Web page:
Friday, July 10, 2009

Accompanying with Song Quotes

In this column, Clyde Martin discusses using song quotes to accompany a film. "Funning"—the ironic use of quotes to burlesque a film—is apparently not yet an issue, but Martin does caution against overusing the device, especially in dramatic pictures.

Once again, Martin rambles a bit before getting on point. The peculiar punctuation has also been retained from the original.

Some people are under the impression that to become an excellent piano player they must master sight reading, and I agree with them if they expect to follow concert work, but my advice to those wishing to become picture pianists, is to throw away your music and “fake,” as you can never play pictures as long as you are obliged to keep your music in front of you.

I was much amused at a little incident that happened in a picture house in the southern part of Indiana. The energetic young lad that presided over the ivories was making a great effort to accompany the pictures with appropriate music. He had two pieces in his repertoire, one for comedy scenes and one for dramatic scenes. If a picture opened with a dramatic scene, it never failed that his rag time score was in front of him, and by the time he had his correct music in place, the scene would be over.

You cannot expect to sort out your music during the showing of a picture and hold your audience to the scenes portrayed.

There are a few scenes in some of the comedy pictures where you can use strains from popular songs, but this can easily be overdone and if you give them too much of it the audience soon tires of you and an electric piano could take your place as far as the audience is concerned.

With the dramatic scenes it is different. During the showing of a heavy dramatic production, popular music is out of the question, unless you have a chance to use some of those good old tunes such as “Silver Threads Among the Gold,” “MY Old Kentucky Home,” “Annie Laurie,” etc. They are the pieces that reach home, if there is anything on earth that will hold an audience, it is one of those tunes. But don’t force them on the picture, wait your chance, wait until some good picture comes along that you can use one of them.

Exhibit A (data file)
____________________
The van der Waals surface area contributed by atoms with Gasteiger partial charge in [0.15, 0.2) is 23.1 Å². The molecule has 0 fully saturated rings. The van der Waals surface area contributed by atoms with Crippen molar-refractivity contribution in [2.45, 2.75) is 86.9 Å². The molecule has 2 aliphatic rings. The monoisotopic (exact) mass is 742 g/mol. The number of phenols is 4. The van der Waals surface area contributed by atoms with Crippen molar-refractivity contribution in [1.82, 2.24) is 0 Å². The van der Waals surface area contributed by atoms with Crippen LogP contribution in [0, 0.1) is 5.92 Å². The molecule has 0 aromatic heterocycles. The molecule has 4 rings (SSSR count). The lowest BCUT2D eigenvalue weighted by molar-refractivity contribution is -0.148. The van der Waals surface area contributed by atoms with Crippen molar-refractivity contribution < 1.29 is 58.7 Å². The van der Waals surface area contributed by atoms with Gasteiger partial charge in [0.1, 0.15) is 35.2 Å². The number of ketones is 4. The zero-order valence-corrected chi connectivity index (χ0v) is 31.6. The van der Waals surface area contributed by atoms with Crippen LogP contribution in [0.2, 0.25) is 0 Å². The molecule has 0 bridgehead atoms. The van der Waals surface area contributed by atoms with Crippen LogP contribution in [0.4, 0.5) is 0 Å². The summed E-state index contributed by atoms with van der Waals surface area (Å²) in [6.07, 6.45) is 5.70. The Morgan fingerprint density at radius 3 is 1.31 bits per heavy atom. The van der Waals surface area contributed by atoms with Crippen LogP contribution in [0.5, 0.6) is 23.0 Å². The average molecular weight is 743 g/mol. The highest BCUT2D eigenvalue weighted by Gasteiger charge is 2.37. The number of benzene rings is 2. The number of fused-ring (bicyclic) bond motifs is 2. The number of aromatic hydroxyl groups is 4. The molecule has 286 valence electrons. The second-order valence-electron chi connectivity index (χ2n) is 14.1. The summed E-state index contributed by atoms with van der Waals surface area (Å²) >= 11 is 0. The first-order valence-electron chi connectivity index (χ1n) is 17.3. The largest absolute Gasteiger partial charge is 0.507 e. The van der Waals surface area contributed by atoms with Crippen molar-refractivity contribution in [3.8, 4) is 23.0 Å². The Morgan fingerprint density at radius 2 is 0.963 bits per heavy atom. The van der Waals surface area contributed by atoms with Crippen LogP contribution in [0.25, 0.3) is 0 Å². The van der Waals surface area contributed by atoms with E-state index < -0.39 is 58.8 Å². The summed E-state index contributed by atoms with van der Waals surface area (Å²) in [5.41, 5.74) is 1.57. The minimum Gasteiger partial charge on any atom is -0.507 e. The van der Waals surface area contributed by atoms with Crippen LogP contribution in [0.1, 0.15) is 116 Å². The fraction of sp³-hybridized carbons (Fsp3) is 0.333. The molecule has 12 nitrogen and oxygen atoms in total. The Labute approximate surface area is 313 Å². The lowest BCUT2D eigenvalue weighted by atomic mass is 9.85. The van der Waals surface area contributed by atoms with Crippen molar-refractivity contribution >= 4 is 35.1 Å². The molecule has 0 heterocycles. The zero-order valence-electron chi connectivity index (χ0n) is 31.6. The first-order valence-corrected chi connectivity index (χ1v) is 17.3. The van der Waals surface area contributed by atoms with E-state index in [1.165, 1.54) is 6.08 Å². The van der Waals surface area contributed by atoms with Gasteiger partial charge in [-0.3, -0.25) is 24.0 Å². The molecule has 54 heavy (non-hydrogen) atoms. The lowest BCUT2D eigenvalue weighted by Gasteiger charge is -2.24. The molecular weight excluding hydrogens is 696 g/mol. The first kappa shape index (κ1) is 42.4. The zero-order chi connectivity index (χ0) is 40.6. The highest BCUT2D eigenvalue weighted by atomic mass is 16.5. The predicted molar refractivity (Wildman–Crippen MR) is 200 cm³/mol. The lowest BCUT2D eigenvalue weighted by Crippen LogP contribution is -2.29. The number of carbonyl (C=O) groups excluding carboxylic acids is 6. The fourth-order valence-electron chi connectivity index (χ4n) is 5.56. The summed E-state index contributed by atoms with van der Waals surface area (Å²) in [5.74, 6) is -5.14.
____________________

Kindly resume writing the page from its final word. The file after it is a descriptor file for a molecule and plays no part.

Do you remember the Biograph release of August 8. “The House With Closed Shutters?” There was your chance for “My Old Kentucky Home.” Let us take this picture as an example. Can you imagine a more pathetic scene than the closing of the picture where the old negro comes on the porch of the stately colonial mansion and closes the shutters, never to be opened again, and when the strains “By and by Hard Times Comes a Knocking at the Door,” then, “My Old Kentucky Home Good Night,” reaches the ears of the audience, every man, woman and child, in their mind repeats those famous lines, they not only repeat the words of the song with the action of the picture, they can picture the sorrow that is behind those closed shutters and can see the broken hearted mother protecting the family name. In this case the music has been as great a feature as the picture, but, you must take in consideration, you cannot place the music for “My Old Kentucky Home” on the piano and play it as it is written. You must be original, you must create and use expression. You must not try to make the picture fit your music you must make the music fit with the picture. Try and cultivate a sympathetic touch if you ever expect to make good in playing pictures.

As an example, for a good comedy picture, one that you can use several popular tunes during the showing and not overdo the thing, we will take the Edison release of August 26, “The Valet’s Vindication.” About the third scene in the picture is where Kirby, the valet, is awaiting the arrival of a number of friends, he has invited in to spend the evening. The table is well supplied with refreshments, cigars, poker chips, etc., and the audience will repeat the lines with you “It Looks Like a Big Night To-night,” you have won your first point. The next scene shows the Valet the morning after the party, considerably the worse for the wear, and asleep at the table. If you will play just a few strains from “The Morning After the Night Before” it will make every man in the audience, want to hand Kirby a cold towel and a pitcher of ice water. You have won your second point. Two points are enough in this picture, it is well to remember not to run a good thing in the ground. During the showing of the balance of the picture play some lively air until you come to the last scene, where, Beekman and Miss Bradley have been married and are enjoying their first home breakfast with Kirby as a sort of a guardian angel of the household, then play “The Waning Honeymoon” from “The Time, The Place and the Girl” until the close of the picture. In my next article I will show a few points where the average drummer is a handicap to the musician playing pictures. Drums are well enough in certain parts of pictures, but they are a detriment when used through the entire show.

Source: Clyde Martin, “Playing the Pictures,” Film Index 29 October 1910, 7.

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